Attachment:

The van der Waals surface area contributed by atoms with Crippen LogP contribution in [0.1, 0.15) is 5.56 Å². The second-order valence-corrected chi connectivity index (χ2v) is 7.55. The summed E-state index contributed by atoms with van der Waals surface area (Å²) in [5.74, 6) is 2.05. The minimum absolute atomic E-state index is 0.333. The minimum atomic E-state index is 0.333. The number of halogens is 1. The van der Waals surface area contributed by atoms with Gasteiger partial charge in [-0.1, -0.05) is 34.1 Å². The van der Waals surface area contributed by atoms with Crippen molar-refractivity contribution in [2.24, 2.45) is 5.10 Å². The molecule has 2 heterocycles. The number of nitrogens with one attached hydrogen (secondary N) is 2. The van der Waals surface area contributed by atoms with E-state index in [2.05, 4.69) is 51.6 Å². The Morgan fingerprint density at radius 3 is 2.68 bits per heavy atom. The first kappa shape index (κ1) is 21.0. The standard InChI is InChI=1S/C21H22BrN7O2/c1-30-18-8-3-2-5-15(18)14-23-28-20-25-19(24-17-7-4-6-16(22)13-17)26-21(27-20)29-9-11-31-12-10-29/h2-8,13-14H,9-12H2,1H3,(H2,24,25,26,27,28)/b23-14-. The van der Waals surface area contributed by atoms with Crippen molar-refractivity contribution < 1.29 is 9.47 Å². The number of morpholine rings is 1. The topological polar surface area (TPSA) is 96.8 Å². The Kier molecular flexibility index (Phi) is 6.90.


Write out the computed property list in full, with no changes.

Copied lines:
The van der Waals surface area contributed by atoms with Crippen LogP contribution in [0.1, 0.15) is 5.56 Å². The second-order valence-corrected chi connectivity index (χ2v) is 7.55. The summed E-state index contributed by atoms with van der Waals surface area (Å²) in [5.74, 6) is 2.05. The minimum absolute atomic E-state index is 0.333. The minimum atomic E-state index is 0.333. The number of halogens is 1. The van der Waals surface area contributed by atoms with Gasteiger partial charge in [-0.1, -0.05) is 34.1 Å². The van der Waals surface area contributed by atoms with Crippen molar-refractivity contribution in [2.24, 2.45) is 5.10 Å². The molecule has 2 heterocycles. The number of nitrogens with one attached hydrogen (secondary N) is 2. The van der Waals surface area contributed by atoms with E-state index in [2.05, 4.69) is 51.6 Å². The Morgan fingerprint density at radius 3 is 2.68 bits per heavy atom. The first kappa shape index (κ1) is 21.0. The standard InChI is InChI=1S/C21H22BrN7O2/c1-30-18-8-3-2-5-15(18)14-23-28-20-25-19(24-17-7-4-6-16(22)13-17)26-21(27-20)29-9-11-31-12-10-29/h2-8,13-14H,9-12H2,1H3,(H2,24,25,26,27,28)/b23-14-. The van der Waals surface area contributed by atoms with Crippen molar-refractivity contribution < 1.29 is 9.47 Å². The number of morpholine rings is 1. The topological polar surface area (TPSA) is 96.8 Å². The Kier molecular flexibility index (Phi) is 6.90.